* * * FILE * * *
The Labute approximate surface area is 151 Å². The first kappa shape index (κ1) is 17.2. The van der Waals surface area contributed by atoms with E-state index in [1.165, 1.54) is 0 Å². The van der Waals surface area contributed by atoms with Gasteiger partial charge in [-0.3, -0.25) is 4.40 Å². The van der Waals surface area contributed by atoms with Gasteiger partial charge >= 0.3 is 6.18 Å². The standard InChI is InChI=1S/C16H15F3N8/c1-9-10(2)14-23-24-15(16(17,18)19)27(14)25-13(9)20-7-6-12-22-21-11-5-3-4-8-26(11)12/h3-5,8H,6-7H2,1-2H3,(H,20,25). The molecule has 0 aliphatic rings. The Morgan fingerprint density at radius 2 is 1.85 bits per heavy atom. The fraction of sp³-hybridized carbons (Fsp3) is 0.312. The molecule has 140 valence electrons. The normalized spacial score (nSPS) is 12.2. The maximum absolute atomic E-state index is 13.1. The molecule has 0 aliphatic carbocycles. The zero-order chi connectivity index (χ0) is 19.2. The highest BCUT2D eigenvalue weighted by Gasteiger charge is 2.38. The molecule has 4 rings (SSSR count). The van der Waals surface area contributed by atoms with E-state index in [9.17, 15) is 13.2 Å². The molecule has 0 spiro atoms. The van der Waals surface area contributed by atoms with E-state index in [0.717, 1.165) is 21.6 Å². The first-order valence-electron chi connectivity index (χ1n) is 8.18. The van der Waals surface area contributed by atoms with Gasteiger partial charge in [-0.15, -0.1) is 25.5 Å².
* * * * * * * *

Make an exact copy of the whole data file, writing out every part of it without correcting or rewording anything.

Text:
The Labute approximate surface area is 151 Å². The first kappa shape index (κ1) is 17.2. The van der Waals surface area contributed by atoms with E-state index in [1.165, 1.54) is 0 Å². The van der Waals surface area contributed by atoms with Gasteiger partial charge in [-0.3, -0.25) is 4.40 Å². The van der Waals surface area contributed by atoms with Gasteiger partial charge >= 0.3 is 6.18 Å². The standard InChI is InChI=1S/C16H15F3N8/c1-9-10(2)14-23-24-15(16(17,18)19)27(14)25-13(9)20-7-6-12-22-21-11-5-3-4-8-26(11)12/h3-5,8H,6-7H2,1-2H3,(H,20,25). The molecule has 0 aliphatic rings. The Morgan fingerprint density at radius 2 is 1.85 bits per heavy atom. The fraction of sp³-hybridized carbons (Fsp3) is 0.312. The molecule has 140 valence electrons. The normalized spacial score (nSPS) is 12.2. The maximum absolute atomic E-state index is 13.1. The molecule has 0 aliphatic carbocycles. The zero-order chi connectivity index (χ0) is 19.2. The highest BCUT2D eigenvalue weighted by Gasteiger charge is 2.38. The molecule has 4 rings (SSSR count). The van der Waals surface area contributed by atoms with E-state index in [9.17, 15) is 13.2 Å². The molecule has 0 spiro atoms. The van der Waals surface area contributed by atoms with E-state index in [0.717, 1.165) is 21.6 Å². The first-order valence-electron chi connectivity index (χ1n) is 8.18. The van der Waals surface area contributed by atoms with Gasteiger partial charge in [-0.15, -0.1) is 25.5 Å².